Recycling paper

My son has been curious about what happens to our recycling after we put it in the bin and it's collected.  Seeing the bin lorries has been a highlight of some of his days confined to home, and I thought we could attempt some paper recycling to demonstrate how paper we don't want anymore can be turned into new paper products.  The process it goes through in a recycling plant is more complex, with de-inking and removal of other contaminants e.g. staples, but we did a simple version.

We took some paper which we'd finished using - some scraps from cutting out shapes, the 'magic E' words we looked at with infrared light and a few other bits of paper which would otherwise have gone in our recycling.  Together, we shredded them into small pieces.  There was a mix of white, purple and red paper.

Torn up paper

The next step in paper recycling is pulping. and we did a simplified version, adding warm water to soak the paper and then my son watched as I used a stick blender to turn the paper into slurry.  We talked about what the paper was made from originally - trees - and how by recycling we didn't need to cut down as many more trees to make paper.

Stirring his pulp

I had a look at the apparatus various sources recommended to make your own paper at home, and decided to improvise with what we had to hand.  This method didn't produce neat and tidy edges, but for our purposes it was fine.  I found some scraps of plastic mesh I had for making tapestry Christmas decorations a long time ago, and hot glued some pieces together to make a rectangle a little smaller than a sheet of A4.  I think most types of mesh would do, and metal mesh is probably better but this is what we had and it was ok.  You just need something with a bit of rigidity so it doesn't sag too much with the weight of wet paper on top of it, but which lets water strain through.  You also need something to soak the water out of the paper, and we used some towels and a piece of felt.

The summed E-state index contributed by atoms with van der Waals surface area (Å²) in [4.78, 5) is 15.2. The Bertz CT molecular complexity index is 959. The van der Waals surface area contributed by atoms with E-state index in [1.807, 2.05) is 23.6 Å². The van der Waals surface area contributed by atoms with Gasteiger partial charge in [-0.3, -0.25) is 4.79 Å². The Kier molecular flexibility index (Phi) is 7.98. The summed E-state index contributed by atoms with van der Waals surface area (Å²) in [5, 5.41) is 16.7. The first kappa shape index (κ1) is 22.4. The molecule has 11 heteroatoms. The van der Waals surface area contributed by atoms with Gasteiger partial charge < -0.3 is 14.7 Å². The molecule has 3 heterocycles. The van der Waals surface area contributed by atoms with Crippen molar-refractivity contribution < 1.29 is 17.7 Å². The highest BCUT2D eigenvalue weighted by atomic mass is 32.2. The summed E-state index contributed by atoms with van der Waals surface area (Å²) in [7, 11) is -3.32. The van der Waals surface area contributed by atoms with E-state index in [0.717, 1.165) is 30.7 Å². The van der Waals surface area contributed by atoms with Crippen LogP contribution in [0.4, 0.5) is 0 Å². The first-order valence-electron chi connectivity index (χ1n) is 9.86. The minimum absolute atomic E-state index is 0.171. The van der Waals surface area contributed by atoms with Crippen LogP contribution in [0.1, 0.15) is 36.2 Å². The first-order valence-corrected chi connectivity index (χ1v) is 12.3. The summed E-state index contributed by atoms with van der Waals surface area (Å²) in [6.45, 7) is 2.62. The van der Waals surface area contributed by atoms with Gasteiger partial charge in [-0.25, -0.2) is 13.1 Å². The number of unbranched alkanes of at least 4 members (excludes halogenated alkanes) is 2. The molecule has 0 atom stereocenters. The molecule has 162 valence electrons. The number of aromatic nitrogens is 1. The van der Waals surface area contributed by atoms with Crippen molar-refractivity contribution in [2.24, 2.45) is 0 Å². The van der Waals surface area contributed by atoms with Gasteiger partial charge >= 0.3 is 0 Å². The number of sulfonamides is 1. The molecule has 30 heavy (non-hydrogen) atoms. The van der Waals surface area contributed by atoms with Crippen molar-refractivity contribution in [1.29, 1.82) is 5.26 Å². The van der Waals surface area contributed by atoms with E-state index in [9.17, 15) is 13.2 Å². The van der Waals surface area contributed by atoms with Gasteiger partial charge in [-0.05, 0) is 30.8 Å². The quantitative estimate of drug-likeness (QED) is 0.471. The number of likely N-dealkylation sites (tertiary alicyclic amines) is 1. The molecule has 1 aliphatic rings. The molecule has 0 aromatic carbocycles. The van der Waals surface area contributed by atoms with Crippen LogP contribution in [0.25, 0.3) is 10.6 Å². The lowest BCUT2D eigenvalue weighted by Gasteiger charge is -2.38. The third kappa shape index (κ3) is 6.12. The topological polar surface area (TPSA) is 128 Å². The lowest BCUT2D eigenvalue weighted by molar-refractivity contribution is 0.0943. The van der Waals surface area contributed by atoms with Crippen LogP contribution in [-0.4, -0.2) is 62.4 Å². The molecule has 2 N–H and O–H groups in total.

To make the paper from the pulp which was in a large rectangular box, we dipped the mesh in and gently shook it until the mesh sank to the bottom with the pulp on top of it.  We then pulled the mesh up through the pulp slowly and carefully together.  In truth, we did this three times until we were collectively sufficiently slow and careful not to have a lump of paper in the middle and none at the edges!

Pulp on the mesh

We put the paper, mesh side down, on a folded towel.  We then put a piece of felt on top and another towel on top of this.  We used very old towels, and whilst they went a little purple it did wash out, although I wouldn't use your nicest towels for this just in case!  My son then carefully rolled over the towels with a rolling pin to squeeze some of the water out of the paper.

Mesh side up - you can see the lines where I glued pieces together

We turned the stack of towels carefully upside down such that the felt was underneath the sheet of paper and the mesh on top, removed the top towel and then carefully peeled the mesh off the paper.  I then transferred the paper, on the felt, to a baking tray and we left it outside in the sun for a few hours.  When it was still a little damp, we carefully peeled it off the felt and put it back on the tray to dry - we left it for a full 24 hours, mostly indoors.  We actually made a second piece too as soon as we removed the mesh, although there wasn't quite enough pulp left so it's a little uneven compared to the first.

Finished piece with a hand and foot print

Both sheets warped a little whilst drying, so we put them in a heavy book to flatten overnight.  It's pretty thick paper, and there's the pattern of the mesh on one side, but it's definitely useable and my son was pleased with our efforts.  We decided to use the first piece we made for a keepsake, and used white paint to print his hand and foot print on the paper.  It turned out quite nicely, with both the prints and impressions of his fingers from where he poked the paper when it was drying!